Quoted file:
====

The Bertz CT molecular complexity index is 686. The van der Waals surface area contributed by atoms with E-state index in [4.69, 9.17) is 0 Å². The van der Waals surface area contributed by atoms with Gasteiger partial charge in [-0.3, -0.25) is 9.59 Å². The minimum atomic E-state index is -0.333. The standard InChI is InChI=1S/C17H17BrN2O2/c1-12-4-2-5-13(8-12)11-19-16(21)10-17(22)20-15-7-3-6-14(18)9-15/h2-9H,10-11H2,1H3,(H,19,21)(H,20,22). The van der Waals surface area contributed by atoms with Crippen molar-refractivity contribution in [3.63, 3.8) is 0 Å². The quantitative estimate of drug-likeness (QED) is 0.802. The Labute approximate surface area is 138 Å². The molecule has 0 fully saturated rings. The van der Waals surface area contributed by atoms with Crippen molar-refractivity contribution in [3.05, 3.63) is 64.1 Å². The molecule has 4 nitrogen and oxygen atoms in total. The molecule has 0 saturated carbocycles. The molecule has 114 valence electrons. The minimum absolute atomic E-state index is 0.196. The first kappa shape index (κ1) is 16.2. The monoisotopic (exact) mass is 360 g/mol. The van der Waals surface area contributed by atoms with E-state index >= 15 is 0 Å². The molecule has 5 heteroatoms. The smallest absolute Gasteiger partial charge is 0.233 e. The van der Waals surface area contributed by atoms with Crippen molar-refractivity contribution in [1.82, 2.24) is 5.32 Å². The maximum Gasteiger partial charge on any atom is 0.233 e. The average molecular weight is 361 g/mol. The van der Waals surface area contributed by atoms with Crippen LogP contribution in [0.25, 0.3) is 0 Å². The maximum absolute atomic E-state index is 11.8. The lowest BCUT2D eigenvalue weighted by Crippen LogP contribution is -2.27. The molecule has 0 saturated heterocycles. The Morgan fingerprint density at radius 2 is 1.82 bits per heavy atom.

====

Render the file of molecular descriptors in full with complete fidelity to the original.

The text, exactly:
The Bertz CT molecular complexity index is 686. The van der Waals surface area contributed by atoms with E-state index in [4.69, 9.17) is 0 Å². The van der Waals surface area contributed by atoms with Gasteiger partial charge in [-0.3, -0.25) is 9.59 Å². The minimum atomic E-state index is -0.333. The standard InChI is InChI=1S/C17H17BrN2O2/c1-12-4-2-5-13(8-12)11-19-16(21)10-17(22)20-15-7-3-6-14(18)9-15/h2-9H,10-11H2,1H3,(H,19,21)(H,20,22). The van der Waals surface area contributed by atoms with Crippen molar-refractivity contribution in [3.63, 3.8) is 0 Å². The quantitative estimate of drug-likeness (QED) is 0.802. The Labute approximate surface area is 138 Å². The molecule has 0 fully saturated rings. The van der Waals surface area contributed by atoms with Crippen molar-refractivity contribution in [3.05, 3.63) is 64.1 Å². The molecule has 4 nitrogen and oxygen atoms in total. The molecule has 0 saturated carbocycles. The molecule has 114 valence electrons. The minimum absolute atomic E-state index is 0.196. The first kappa shape index (κ1) is 16.2. The monoisotopic (exact) mass is 360 g/mol. The van der Waals surface area contributed by atoms with E-state index >= 15 is 0 Å². The molecule has 5 heteroatoms. The smallest absolute Gasteiger partial charge is 0.233 e. The van der Waals surface area contributed by atoms with Crippen molar-refractivity contribution in [1.82, 2.24) is 5.32 Å². The maximum Gasteiger partial charge on any atom is 0.233 e. The average molecular weight is 361 g/mol. The van der Waals surface area contributed by atoms with Crippen LogP contribution in [0.25, 0.3) is 0 Å². The maximum absolute atomic E-state index is 11.8. The lowest BCUT2D eigenvalue weighted by Crippen LogP contribution is -2.27. The molecule has 0 saturated heterocycles. The Morgan fingerprint density at radius 2 is 1.82 bits per heavy atom.